Wilson’s writing career began from her work as a freelance music critic for DigBoston. After moving to Cairo, she contributed articles to the Atlantic Monthly, The New York Times Magazine, and the National Post. She was also a regular contributor to the now-defunct Egyptian opposition weekly Cairo Magazine. Wilson was the first Western journalist to be granted a private interview with Ali Gomaa after his promotion to the position of Grand Mufti of Egypt. Additionally, Wilson released a memoir titled The Butterfly Mosque about life in Egypt during the Mubarak regime, which was named a Seattle Times Best Book of 2010.

Her first graphic novel, Cairo, with art by M.K. Perker, was published by Vertigo in 2007, and named one of the best graphic novels of 2007 by Publishers Weekly, The Edmonton Journal/CanWest News, and Comics Worth Reading. The paperback edition of Cairo was named one of Best Graphic Novels for High School Students in 2008 by School Library Journal, and one of 2009’s Top Ten Graphic Novels for Teens by the American Library Association.

Her first ongoing comic series, Air, launched by Vertigo in 2008 reunited her with Perker, and was nominated for an Eisner Award for ‘Best New Series’ of 2009. NPR named Air one of the top comics of 2009, and it also received acclaim from the Fairfield Weekly, Comic Book Resources, Marie Claire, and Library Journal. Other works for DC include fill-in issues #704 and 706 of Superman, the five-issue mini-series Vixen: Return of the Lion, starring the Justice League member Vixen with art by CAFU, and The Outsiders.

Wilson then wrote Mystic (2011), a four-issue miniseries for Marvel Comics with art by David Lopez. Although a CrossGen revival, Willow’s Mystic bears little resemblance to its previous incarnation.

Her debut novel Alif the Unseen (Grove/Atlantic) won the 2013 World Fantasy Award for best novel.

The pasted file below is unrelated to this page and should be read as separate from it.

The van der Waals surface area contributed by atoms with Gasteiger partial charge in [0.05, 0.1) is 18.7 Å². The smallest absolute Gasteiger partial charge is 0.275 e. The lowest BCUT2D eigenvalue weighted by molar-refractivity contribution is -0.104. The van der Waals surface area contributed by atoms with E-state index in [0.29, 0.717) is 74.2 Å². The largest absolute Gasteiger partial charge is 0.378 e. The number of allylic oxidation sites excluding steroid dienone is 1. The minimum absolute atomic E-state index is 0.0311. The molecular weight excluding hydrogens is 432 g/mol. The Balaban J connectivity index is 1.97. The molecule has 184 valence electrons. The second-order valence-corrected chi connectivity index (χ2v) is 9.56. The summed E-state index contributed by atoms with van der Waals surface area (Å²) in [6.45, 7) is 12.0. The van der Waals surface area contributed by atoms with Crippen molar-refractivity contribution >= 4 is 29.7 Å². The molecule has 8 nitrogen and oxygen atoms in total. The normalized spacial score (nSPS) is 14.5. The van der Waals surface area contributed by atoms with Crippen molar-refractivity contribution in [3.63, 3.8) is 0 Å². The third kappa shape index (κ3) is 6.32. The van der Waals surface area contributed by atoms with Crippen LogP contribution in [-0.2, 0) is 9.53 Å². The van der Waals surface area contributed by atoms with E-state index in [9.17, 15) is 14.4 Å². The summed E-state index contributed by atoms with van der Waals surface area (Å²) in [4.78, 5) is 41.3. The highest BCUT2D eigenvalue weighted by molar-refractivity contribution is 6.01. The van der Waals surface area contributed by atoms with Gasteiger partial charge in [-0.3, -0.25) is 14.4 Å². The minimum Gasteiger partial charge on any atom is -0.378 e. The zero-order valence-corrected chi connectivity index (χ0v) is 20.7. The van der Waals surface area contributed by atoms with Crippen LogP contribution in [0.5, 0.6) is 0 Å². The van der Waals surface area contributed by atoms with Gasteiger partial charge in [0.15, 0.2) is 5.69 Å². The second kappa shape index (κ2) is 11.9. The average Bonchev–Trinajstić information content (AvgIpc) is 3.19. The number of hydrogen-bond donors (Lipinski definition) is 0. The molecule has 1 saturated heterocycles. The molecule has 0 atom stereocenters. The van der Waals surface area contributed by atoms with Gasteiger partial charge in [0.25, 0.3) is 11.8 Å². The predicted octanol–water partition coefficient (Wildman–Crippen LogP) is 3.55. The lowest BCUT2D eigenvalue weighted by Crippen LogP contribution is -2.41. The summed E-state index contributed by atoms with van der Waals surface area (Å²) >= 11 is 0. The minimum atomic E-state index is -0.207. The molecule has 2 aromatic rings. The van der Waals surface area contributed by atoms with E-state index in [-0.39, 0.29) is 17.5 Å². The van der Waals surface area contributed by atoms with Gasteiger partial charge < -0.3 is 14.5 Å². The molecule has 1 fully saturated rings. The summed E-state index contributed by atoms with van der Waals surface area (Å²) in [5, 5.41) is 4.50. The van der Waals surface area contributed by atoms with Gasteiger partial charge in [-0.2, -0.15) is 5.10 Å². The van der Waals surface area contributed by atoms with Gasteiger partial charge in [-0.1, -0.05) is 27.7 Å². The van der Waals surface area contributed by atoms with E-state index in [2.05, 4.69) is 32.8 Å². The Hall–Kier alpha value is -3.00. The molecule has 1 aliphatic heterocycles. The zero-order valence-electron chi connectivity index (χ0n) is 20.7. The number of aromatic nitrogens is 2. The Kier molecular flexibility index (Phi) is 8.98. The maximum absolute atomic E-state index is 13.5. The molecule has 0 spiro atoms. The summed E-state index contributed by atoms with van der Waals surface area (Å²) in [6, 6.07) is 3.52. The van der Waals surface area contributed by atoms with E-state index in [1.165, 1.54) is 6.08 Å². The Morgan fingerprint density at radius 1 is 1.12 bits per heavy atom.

In 2014, Marvel debuted a new Ms. Marvel series written by Wilson. The book stars Kamala Khan, a Muslim teenager living in Jersey City, New Jersey, who takes up the mantle after the previous Ms. Marvel, Carol Danvers, took up the name Captain Marvel.

In November 2018, Wilson began writing Wonder Woman from DC Comics. The character battles Ares in an arc entitled “The Just War.”

Her March 2019 novel, The Bird King, tells the story of Fatima, a concubine in the royal court of Granada, the last emirate of Muslim Spain, and her dearest friend Hassan, the palace mapmaker. Hassan has a secret: he can draw maps of places he’s never seen and bend the shape of reality.

In 2020, she is writing The Dreaming from DC Comics, with art by Nick Robles and starting with issue #19. The series is part of The Sandman Universe.

Creating Kamala Khan

Wilson had already had a few forays into the comic book industry, having worked on titles such as Superman and Vixen previously. She received an email for an interview with David Gabriel, a senior vice-president at Marvel Entertainment. By that point Wilson was almost finished with her second novel, but she took the time to speak with him. Shortly thereafter she was offered to co-create a new version of Ms. Marvel named Kamala Khan alongside Sana Amanat, a director and editor at Marvel Entertainment. The process of crafting Kamala was detailed, both artists wished to create a teenage Muslim American girl. Before settling on her Pakistani heritage the two debated the idea of making her a Somali American girl. While creating Kamala as a character the duo expected negativity, not just from people who were anti-Muslim, but also from Muslims who believed Kamala should be portrayed in a certain way. The crafting also focused on smaller details, Wilson did not believe Kamala should have worn a hijab due to a majority of teenage Muslim American girls not wearing them. Despite their initial fears, Kamala was received positively. Some sources described her as easy to relate to, even likening her to a modern day Peter Parker. Others even viewed Kamala as a symbol for equality and representation among different religions.

Personal life

Since 2007, Wilson has lived in Seattle with her husband, Omar. She has two daughters.

[Latest Update: June 28, 2022]